There another question could be raised. Could it be an example of 'Musica riservata'? This is a term specialised musicologists well know, referring to a part of vocal and instrumental chamber music of sixteenth-seventeenth centuries.
These pieces were 'reserved' to certain cultivated people as dedicatees. Not always the composer was allowed to print his music 'reserved' to others. Such a type of music generally evidences the skillness of the composer through special devices, as bold chromatic or enharmonic effects or counterpointal procedures following "the most reserved and hidden rules" (regole più riservate e recondite), as a theorist of the period said.
Referring to the Sermonetan bass, it does not show any chromatic effect - on the contrary, it does not contain any 'musica ficta' - ; but the bass is potentially rich of refined counterpoint combinations.
So we reached the final question. Who were the composer and the eventual dedicatee of this music ? We don't know it with any certainty. But we can make a well founded hypothesis.
Probably we should search the dedicatee - perhaps just the landlord - among the following personages: cardinal Nicolò Caetani (1526-1585), monsignor (then cardinal from december 1585) Enrico Caetani, one of Nicolò's nephews, monsignor Camillo Caetani (1552-1602), brother of Enrico
Cardinal Nicolò, dedicatee of the Ricercari (1558) by Giovanni Battista Conforti, seems to be rooted in the Renaissance aestetics yet and therefore perhaps less disposed to the formal syncretism of the Sermonetan bass. So remaining just Camillo and Enrico Caetani, between them we should prefer monsignor Enrico (1550-1599), because, so to speak, of equity. Camillo is dedicatee of the Secondo libro di madrigaletti (1582) by Macque yet, and musical prints by Marenzio and Filippo de Monte as well
. Enrico instead, as much as we know, is not dedicatee of any musical print.
In our comment has been evidenced a strong stylistic relationship between the Sermonetan anonym and Giovanni de Macque. Furthermore Adrian Willaert (ca. 1490-1562) seems to be the stylistic model in both cases. Therefore perhaps the anonym and Macque were the same person. Especially some rhythmical and structural features of the graffito - as in the published works by Macque - are too peculiar to be easily imitated by others. We should also consider that Roman masters of the time rarely cultivated autonomous instrumental music.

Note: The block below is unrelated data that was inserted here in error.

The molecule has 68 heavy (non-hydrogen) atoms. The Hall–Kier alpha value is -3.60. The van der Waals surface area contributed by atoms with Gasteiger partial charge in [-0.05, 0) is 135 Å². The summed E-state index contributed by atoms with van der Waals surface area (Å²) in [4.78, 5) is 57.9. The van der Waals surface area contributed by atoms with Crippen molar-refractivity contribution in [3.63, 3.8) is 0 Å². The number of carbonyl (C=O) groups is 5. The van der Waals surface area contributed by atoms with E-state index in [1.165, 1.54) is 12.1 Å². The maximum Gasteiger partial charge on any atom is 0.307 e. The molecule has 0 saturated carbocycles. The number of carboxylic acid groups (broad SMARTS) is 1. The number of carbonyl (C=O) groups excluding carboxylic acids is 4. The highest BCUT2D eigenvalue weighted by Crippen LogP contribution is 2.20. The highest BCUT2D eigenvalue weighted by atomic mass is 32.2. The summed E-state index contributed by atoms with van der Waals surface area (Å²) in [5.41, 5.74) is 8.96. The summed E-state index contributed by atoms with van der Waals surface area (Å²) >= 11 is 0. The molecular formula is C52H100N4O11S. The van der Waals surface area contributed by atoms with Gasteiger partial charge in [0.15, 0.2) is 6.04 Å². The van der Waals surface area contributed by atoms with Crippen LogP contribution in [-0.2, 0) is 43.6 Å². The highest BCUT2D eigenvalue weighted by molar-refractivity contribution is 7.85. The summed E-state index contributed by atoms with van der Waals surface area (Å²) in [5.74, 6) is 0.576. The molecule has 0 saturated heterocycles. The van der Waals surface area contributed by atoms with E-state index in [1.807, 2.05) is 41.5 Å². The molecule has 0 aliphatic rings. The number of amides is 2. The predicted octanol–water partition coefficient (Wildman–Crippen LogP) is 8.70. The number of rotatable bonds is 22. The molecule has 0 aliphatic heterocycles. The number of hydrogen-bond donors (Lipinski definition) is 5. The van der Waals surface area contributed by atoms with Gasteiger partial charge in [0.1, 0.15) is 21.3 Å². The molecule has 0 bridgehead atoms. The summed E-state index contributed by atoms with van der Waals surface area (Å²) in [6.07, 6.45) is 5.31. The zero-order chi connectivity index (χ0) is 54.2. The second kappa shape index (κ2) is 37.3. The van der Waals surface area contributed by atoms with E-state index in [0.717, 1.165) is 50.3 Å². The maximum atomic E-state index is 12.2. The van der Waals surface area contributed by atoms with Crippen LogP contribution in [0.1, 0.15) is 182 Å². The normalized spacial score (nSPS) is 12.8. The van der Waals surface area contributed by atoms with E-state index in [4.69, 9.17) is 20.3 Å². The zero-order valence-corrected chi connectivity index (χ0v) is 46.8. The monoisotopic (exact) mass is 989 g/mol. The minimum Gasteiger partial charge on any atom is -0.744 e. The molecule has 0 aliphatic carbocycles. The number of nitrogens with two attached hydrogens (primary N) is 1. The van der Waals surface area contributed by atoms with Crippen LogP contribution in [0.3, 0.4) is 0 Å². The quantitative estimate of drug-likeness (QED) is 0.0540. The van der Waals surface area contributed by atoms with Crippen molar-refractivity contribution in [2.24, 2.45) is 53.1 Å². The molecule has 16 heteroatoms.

If we maintain the hypothesis regarding Macque, also the indications for Enrico Caetani as dedicatee will become stronger. In a letter of 7 march 1586 from Naples, Macque thanks his roman friend Norimberghi "for the reverence you made to signor Cardinale [Enrico Caetani] and to the signor Camillo [Caetani] on behalf of me "
. In this way Macque puts both his roman ex-patrons on the same level with regard to his gratefulness. We should ask why eventually Macque should have dedicated an important musical print to Camillo, and not any music to Enrico at all. Just in 1585 there were two very important events in the career of the latter: at the end of July he was created patriarch of Alessandria in Egypt and then in December cardinal - events certainly linked to accademies of vocal and instrumental chamber music. In one of these occasions Macque could have received a commission to write, for Enrico, a ricercare or perhaps a series of six, nine or twelve ricercares for three voices.
But, perhaps, there could be no immediate and direct link between the Sermonetan graffito and a Roman festivity. More simply the composer - engraving a melody on the wall of a private room - could have been going to leave some trace of himself or some sort of signature, thankfully remembering the hospitality he enjoyed during a summer staying in Sermoneta, perhaps his last one. But also in this case probably we must guess that the Sermonetan bass is a part of a ricercare or even a group of ricercares dedicated - and perhaps 'reserved' - to an important personage, for example Enrico Caetani.
Thus we have a series of possible hypotheses. The situation of uptodate research doesn't allow any more. We will have to study more closely the instrumental music in the second half of sixteenth century and especially the whole instrumental production by Giovanni de Macque as in manuscripts as printed. We will have furthermore to investigate the musical activity of Caetani family in that period. Early or later will come the time to resolve entirely the enigma of the "anonimo Sermonetano".